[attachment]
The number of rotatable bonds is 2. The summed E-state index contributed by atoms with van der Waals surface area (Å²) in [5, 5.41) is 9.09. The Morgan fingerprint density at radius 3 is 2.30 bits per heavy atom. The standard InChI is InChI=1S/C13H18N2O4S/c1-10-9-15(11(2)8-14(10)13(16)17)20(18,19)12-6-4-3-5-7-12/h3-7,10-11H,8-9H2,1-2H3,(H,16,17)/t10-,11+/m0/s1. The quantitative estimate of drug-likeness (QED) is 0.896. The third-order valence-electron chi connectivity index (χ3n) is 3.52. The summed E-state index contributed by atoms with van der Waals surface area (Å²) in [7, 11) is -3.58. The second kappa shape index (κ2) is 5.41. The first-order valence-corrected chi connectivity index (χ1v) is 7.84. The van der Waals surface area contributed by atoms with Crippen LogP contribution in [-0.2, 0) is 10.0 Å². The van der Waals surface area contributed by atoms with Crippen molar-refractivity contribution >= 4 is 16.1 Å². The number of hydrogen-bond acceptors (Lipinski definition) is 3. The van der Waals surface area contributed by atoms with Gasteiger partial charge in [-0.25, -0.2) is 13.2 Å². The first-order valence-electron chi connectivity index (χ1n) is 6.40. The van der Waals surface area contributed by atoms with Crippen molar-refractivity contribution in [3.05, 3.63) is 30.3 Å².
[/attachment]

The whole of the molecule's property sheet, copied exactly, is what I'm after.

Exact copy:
The number of rotatable bonds is 2. The summed E-state index contributed by atoms with van der Waals surface area (Å²) in [5, 5.41) is 9.09. The Morgan fingerprint density at radius 3 is 2.30 bits per heavy atom. The standard InChI is InChI=1S/C13H18N2O4S/c1-10-9-15(11(2)8-14(10)13(16)17)20(18,19)12-6-4-3-5-7-12/h3-7,10-11H,8-9H2,1-2H3,(H,16,17)/t10-,11+/m0/s1. The quantitative estimate of drug-likeness (QED) is 0.896. The third-order valence-electron chi connectivity index (χ3n) is 3.52. The summed E-state index contributed by atoms with van der Waals surface area (Å²) in [7, 11) is -3.58. The second kappa shape index (κ2) is 5.41. The first-order valence-corrected chi connectivity index (χ1v) is 7.84. The van der Waals surface area contributed by atoms with Crippen LogP contribution in [-0.2, 0) is 10.0 Å². The van der Waals surface area contributed by atoms with Crippen molar-refractivity contribution >= 4 is 16.1 Å². The number of hydrogen-bond acceptors (Lipinski definition) is 3. The van der Waals surface area contributed by atoms with Gasteiger partial charge in [-0.25, -0.2) is 13.2 Å². The first-order valence-electron chi connectivity index (χ1n) is 6.40. The van der Waals surface area contributed by atoms with Crippen molar-refractivity contribution in [3.05, 3.63) is 30.3 Å².